Starting a Small Business? ?Tips from a Veteran

Congratulations, you are starting a small business! You are taking charge and going for your piece of the American dream! Your excitement is high, and the adrenaline is pumping! Everyone dreams of freedom and owning a successful business, but not everyone can successfully create that reality. Now that you've made the commitment to give it a shot, let me give you the single most important tip that I can give you to insure your success. Businesses that succeed whether large or small all begin with a business idea. Your challenge is to determine if your idea will be a winner or a loser.

You may be surprised to know that in most cases it is not the quality of the idea, but rather the quality of the planning that determines the success of the business. That's right, small businesses that start with a good idea often fail because they lack a plan to successfully execute the idea through both the good and the bad times. The plan to succeed is probably more important than the idea. Fail to plan and you plan to fail.

Writing a good business plan is not something most entrepreneurs want to spend their time doing? they have dragons to slay, and mountains to climb. A business plan seems like busy work that is necessary only for the banker or the angel investors, right? Wrong. The business plan, when done correctly is the guide that an entrepreneur can refer to when under the unending pressure that is part of any startup venture. Sometimes the pressure is from too much business too quickly, and sometimes from not enough business? the 'ol too much month left at the end of the money dilemma. Referring back to the business plan can clarify the vision and help make those difficult decisions easier to make.

Reviewing your plans and your solutions for problems that were thought through with the luxury of a clear head and no pressure can give any entrepreneur a fresh perspective. And perspective is needed when you are in what seems to be a never ending crisis. I don't know of a single entrepreneur that hasn't felt that feeling. This alone is reason enough for a good business plan.

Most entrepreneurs write (or hire someone to write) a business plan that outlines a solid plan for success, as they should; however, they often fail to fully contemplate the risk factors, the potential problems and challenges that are surely going to raise their ugly little heads. A good business plan evaluates every aspect of the business good and bad. Granted risk factors and contingency planning are not as much fun to concentrate on, but knowing what to watch out for certainly helps a company avoid the pitfalls that gobble up most startup companies. Better to spend time thinking about how to avoid the pitfalls than to experience them first hand!

Your business plan should have contingency plans for every conceivable disaster. Disaster recovery planning or business continuity is what separates the winners from the losers. It is easy to sail on calm seas, but when it is stormy, the boats that float are the ones that planned for the storm. Planning a disaster recovery strategy is vital for every business regardless of its age or size.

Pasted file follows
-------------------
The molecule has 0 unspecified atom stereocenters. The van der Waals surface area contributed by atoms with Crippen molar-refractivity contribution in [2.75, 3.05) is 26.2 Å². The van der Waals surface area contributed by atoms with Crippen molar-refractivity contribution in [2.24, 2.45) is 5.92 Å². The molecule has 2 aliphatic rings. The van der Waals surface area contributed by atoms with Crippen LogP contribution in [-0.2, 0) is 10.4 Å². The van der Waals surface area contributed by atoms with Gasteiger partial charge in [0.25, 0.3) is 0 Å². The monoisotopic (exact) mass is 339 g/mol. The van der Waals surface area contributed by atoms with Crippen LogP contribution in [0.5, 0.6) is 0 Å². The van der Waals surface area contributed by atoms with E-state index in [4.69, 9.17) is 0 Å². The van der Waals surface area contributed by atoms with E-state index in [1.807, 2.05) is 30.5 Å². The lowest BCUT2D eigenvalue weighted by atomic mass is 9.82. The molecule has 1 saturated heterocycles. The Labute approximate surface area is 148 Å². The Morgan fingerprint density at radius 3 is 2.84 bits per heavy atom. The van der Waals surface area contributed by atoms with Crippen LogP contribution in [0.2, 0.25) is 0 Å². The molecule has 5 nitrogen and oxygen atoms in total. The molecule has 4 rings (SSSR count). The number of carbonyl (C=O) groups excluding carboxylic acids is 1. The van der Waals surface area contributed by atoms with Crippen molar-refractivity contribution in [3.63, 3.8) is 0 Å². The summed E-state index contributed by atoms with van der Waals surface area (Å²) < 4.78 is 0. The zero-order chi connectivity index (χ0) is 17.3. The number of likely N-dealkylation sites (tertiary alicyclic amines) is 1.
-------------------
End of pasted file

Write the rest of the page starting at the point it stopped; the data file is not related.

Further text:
Don't be afraid that discussing the risks so openly will scare away the potential investors or the much needed bankers. It is quite the opposite. Most business plans are glorified sales pitches. Don't kid yourself, seasoned investors and bankers read between the lines hunting for risks. An entrepreneur that has taken the time to adequately evaluate the risks and has formulated plans to lesson the impact of those risks on the startup company will be well ahead of the game. Confidence is gained when it is evident that an entrepreneur has planned for every possibility. Contingency planning is something that gives investors' confidence in your plan. Knowing you've carefully evaluated the risks and are ready to plow ahead is the sign of a strong leader.

Starting a small business is the most rewarding thing you will every do ? if it is successful. Take advice from this seasoned sailor? spend the necessary time developing your comprehensive business plan before you float your boat! It will help you weather the storms and sail into the exciting seas of success!

Have fun and good luck!

Renee Rich is a success entrepreneur and freelance writer offering guidance and suggestions for small to mid-sized businesses concerned with business continuity, time management, strategic internet marketing, business & money. Her many articles on these topics can be found at http://www.business-continuity-4u.com

She gives information and tips to help grow your business, save money, manage your time, and develop a successful business continuity plans. For more information go to: http://www.business-co ntinuity-4u.com/Strategic_Internet_Marketing.htm

In The News:

Small business is big business in SC  Charleston Regional Business
Goldman Sachs Started 7300 Small Businesses. What's Next?  Harvard Business School Working Knowledge
Small Business Hiring Slows  The Wall Street Journal

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